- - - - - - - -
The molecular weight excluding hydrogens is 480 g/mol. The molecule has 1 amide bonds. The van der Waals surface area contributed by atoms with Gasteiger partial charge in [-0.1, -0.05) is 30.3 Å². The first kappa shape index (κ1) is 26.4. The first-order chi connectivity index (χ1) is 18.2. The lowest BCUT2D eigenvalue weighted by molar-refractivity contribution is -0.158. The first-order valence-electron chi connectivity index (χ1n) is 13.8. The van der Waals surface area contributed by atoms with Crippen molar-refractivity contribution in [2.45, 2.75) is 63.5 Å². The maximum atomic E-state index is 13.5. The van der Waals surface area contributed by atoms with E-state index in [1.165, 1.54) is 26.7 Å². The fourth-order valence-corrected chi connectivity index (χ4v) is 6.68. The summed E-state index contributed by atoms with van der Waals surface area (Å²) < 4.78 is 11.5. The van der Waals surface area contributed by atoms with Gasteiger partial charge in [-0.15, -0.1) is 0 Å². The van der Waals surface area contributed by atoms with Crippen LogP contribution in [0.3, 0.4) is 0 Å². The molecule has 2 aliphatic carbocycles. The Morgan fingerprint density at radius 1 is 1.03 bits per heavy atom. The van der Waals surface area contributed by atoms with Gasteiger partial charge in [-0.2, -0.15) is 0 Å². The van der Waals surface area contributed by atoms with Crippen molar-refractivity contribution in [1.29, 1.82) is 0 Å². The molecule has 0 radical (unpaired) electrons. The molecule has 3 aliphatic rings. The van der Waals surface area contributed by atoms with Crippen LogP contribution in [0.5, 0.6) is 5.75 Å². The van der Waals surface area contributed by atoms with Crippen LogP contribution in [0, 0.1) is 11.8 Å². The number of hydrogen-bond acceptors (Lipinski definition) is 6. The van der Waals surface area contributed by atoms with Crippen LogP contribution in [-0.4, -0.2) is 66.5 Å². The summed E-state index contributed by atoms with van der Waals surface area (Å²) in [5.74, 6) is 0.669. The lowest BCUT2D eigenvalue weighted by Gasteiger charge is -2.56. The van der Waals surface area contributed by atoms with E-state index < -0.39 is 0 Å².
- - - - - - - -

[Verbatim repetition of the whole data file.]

The molecular weight excluding hydrogens is 480 g/mol. The molecule has 1 amide bonds. The van der Waals surface area contributed by atoms with Gasteiger partial charge in [-0.1, -0.05) is 30.3 Å². The first kappa shape index (κ1) is 26.4. The first-order chi connectivity index (χ1) is 18.2. The lowest BCUT2D eigenvalue weighted by molar-refractivity contribution is -0.158. The first-order valence-electron chi connectivity index (χ1n) is 13.8. The van der Waals surface area contributed by atoms with Crippen molar-refractivity contribution in [2.45, 2.75) is 63.5 Å². The maximum atomic E-state index is 13.5. The van der Waals surface area contributed by atoms with E-state index in [1.165, 1.54) is 26.7 Å². The fourth-order valence-corrected chi connectivity index (χ4v) is 6.68. The summed E-state index contributed by atoms with van der Waals surface area (Å²) < 4.78 is 11.5. The van der Waals surface area contributed by atoms with Gasteiger partial charge in [-0.15, -0.1) is 0 Å². The van der Waals surface area contributed by atoms with Crippen LogP contribution in [0.3, 0.4) is 0 Å². The molecule has 2 aliphatic carbocycles. The Morgan fingerprint density at radius 1 is 1.03 bits per heavy atom. The van der Waals surface area contributed by atoms with Gasteiger partial charge in [-0.2, -0.15) is 0 Å². The van der Waals surface area contributed by atoms with Crippen molar-refractivity contribution in [1.29, 1.82) is 0 Å². The molecule has 0 radical (unpaired) electrons. The molecule has 3 aliphatic rings. The van der Waals surface area contributed by atoms with Crippen LogP contribution in [0.5, 0.6) is 5.75 Å². The van der Waals surface area contributed by atoms with Crippen LogP contribution in [0, 0.1) is 11.8 Å². The number of hydrogen-bond acceptors (Lipinski definition) is 6. The van der Waals surface area contributed by atoms with Crippen LogP contribution in [-0.4, -0.2) is 66.5 Å². The summed E-state index contributed by atoms with van der Waals surface area (Å²) in [5.74, 6) is 0.669. The lowest BCUT2D eigenvalue weighted by Gasteiger charge is -2.56. The van der Waals surface area contributed by atoms with E-state index < -0.39 is 0 Å².